Campus Life

Virtual learning impedes on “traditional” snow days

At the time of writing this article, a new storm blankets campus. As what remained of the last storm freezes again, one is reminded of the rather nontraditional change to the idea of a “snow day”. Last week’s nor’easter, which started on Sunday, January 31, found many people in the Tri-State area bracing themselves indoors. 

At around 7:00 p.m. that Sunday, Governor Murphy declared a state of emergency to ensure that all nonessential state personnel did not risk their safety due to the storm. According to Diane D’Amico, Director of News and Media at Stockton, University Relations and Marketing (URM) had sent out a message cancelling in-person classes prior to Murphy’s statewide order. This cancellation would later be extended through the following day at around 4:30pm to include classes held on Tuesday February 2nd. 

The university considers many factors in the decision making process for campus closures, especially noting the high commuter population and faculty requirements to get to campus on time. Since Stockton is relatively close to the ocean, a maritime effect is at play, allowing for the weather around campus to be slightly milder than areas to the north and western parts of the state. Though for a majority of the faculty and student body, classes were unaffected by the storms due in large part to the virtual learning environment that has been in place due to the pandemic. 

Students required to have in-person classes were informed by their professors of changes to the schedule and planned accordingly. A prime example of this quick change can be seen in the NAMS department as many in person labs on Monday and Tuesday were changed to later dates or were swapped to one of the virtual labs that was planned for a week after. 

For a majority of the student body and faculty, the idea of a traditional snow day has vanished. As long as wifi and power held during the storms, Zoom classes or other virtual platforms could still be accessed and work could be accomplished. Speaking with Diane D’Amico, she confirmed that while traditionally snow would be a disruption of classes and thus impede student learning, with virtual classes there is less of a disruption due to the weather and not all classes would need to get cancelled. There still would be times in which large cancellations can occur outside of major weather events if a large majority of students and faculty are unable to access virtual classes due to power outages or downed internet connections.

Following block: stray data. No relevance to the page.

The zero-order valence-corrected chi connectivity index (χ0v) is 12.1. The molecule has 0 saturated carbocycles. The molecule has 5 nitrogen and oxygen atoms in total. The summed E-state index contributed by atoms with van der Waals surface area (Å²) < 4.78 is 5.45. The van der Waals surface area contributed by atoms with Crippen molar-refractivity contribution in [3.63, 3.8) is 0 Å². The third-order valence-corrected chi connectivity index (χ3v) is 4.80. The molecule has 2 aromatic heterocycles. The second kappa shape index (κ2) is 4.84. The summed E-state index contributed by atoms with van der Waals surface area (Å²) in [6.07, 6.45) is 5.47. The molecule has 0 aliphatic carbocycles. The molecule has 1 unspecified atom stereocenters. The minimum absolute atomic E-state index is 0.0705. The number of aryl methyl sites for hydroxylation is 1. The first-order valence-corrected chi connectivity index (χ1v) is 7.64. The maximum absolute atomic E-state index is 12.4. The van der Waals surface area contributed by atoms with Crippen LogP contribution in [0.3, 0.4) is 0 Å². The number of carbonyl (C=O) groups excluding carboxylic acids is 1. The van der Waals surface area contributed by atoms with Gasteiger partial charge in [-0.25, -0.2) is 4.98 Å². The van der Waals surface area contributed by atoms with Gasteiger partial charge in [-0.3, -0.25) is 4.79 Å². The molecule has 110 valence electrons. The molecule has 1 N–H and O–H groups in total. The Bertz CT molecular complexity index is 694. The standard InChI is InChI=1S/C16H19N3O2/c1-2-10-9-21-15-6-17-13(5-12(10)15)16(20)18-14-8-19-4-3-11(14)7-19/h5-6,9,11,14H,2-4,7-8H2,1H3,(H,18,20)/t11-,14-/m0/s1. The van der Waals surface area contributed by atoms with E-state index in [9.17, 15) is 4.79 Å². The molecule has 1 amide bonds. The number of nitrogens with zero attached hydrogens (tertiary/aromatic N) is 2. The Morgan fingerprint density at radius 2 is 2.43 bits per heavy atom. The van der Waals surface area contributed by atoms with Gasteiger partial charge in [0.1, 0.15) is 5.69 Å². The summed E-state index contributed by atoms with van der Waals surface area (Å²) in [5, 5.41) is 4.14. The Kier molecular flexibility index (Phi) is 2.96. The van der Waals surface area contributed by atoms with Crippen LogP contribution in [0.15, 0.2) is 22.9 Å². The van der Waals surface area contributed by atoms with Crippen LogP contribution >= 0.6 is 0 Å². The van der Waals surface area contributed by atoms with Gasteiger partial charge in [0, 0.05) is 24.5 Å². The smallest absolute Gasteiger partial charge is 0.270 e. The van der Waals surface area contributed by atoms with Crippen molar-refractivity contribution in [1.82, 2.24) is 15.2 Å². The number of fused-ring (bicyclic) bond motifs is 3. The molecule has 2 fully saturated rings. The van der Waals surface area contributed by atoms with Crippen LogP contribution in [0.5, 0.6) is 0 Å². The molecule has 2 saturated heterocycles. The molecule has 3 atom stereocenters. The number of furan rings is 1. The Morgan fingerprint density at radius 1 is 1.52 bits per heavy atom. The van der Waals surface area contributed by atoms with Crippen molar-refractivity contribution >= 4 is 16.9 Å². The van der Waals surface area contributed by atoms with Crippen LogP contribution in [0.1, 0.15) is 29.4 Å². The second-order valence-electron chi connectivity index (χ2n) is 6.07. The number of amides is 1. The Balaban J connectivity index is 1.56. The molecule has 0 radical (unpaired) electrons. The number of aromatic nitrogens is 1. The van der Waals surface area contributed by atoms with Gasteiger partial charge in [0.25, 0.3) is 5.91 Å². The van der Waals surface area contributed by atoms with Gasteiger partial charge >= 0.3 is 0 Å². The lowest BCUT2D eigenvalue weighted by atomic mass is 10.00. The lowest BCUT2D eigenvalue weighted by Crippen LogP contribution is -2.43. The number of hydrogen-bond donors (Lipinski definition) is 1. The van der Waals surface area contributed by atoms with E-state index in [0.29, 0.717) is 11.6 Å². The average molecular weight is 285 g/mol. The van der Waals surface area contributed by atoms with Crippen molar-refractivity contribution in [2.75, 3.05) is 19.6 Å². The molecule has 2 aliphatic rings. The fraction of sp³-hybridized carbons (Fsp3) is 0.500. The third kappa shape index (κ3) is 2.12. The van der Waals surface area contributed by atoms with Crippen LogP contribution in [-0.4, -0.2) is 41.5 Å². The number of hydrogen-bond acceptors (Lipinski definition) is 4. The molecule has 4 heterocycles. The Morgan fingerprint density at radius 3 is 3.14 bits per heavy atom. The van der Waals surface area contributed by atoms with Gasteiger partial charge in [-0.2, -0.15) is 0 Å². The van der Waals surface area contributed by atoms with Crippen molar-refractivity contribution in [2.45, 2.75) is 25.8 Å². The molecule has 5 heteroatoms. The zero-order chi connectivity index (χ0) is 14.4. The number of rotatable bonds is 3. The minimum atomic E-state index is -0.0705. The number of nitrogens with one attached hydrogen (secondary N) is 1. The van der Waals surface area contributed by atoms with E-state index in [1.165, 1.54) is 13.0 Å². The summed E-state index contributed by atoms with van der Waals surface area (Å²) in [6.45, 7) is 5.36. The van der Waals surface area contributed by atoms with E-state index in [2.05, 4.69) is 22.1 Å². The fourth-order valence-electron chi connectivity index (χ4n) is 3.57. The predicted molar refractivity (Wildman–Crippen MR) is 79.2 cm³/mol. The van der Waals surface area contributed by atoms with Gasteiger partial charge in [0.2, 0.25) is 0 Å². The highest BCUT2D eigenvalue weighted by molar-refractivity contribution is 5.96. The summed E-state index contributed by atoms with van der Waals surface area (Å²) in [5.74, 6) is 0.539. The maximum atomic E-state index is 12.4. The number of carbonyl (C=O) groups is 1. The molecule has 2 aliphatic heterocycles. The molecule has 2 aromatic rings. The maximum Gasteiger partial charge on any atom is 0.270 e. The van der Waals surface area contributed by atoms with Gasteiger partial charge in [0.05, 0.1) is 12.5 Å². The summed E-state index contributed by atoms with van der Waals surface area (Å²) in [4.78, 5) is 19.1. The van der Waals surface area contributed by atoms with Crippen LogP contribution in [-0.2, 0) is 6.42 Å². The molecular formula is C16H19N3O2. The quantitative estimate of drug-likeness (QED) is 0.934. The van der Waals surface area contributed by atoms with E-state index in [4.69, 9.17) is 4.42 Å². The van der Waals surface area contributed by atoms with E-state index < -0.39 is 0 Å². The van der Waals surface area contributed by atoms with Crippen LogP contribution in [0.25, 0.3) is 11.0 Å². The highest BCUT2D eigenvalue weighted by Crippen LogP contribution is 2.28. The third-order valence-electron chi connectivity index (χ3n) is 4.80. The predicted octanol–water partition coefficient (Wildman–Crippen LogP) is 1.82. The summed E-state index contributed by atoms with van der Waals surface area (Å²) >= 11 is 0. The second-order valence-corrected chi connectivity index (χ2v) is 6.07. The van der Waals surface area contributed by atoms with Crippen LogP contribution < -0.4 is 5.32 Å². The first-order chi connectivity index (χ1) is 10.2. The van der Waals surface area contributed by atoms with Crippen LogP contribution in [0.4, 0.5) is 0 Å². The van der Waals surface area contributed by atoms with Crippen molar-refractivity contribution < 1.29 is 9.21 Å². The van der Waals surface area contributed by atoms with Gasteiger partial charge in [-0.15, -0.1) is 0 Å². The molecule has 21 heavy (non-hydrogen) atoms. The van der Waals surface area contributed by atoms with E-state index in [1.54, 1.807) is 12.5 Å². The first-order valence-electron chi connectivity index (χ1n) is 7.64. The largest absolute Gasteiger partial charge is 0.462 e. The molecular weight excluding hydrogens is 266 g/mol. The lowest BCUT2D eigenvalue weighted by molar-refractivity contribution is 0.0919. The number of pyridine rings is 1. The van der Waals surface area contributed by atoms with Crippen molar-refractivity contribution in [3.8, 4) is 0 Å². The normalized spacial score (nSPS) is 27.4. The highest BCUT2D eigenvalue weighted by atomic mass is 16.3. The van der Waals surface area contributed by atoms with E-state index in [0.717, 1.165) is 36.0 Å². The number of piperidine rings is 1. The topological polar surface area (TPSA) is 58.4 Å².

For students wishing to be as up to date as possible about school cancellations or other Stockton alerts, D’Amico advises students to sign up for text alerts if they have not done so already. Go to the “Student Service” tab in GoPortal and look for the “Personal Information” box. Here there should be a hyperlink to update text message contact information for students. Otherwise, the second best option is to check the university’s website and social media accounts. With virtual learning a major part of college life, there is a lower chance of a snowstorm hindering education.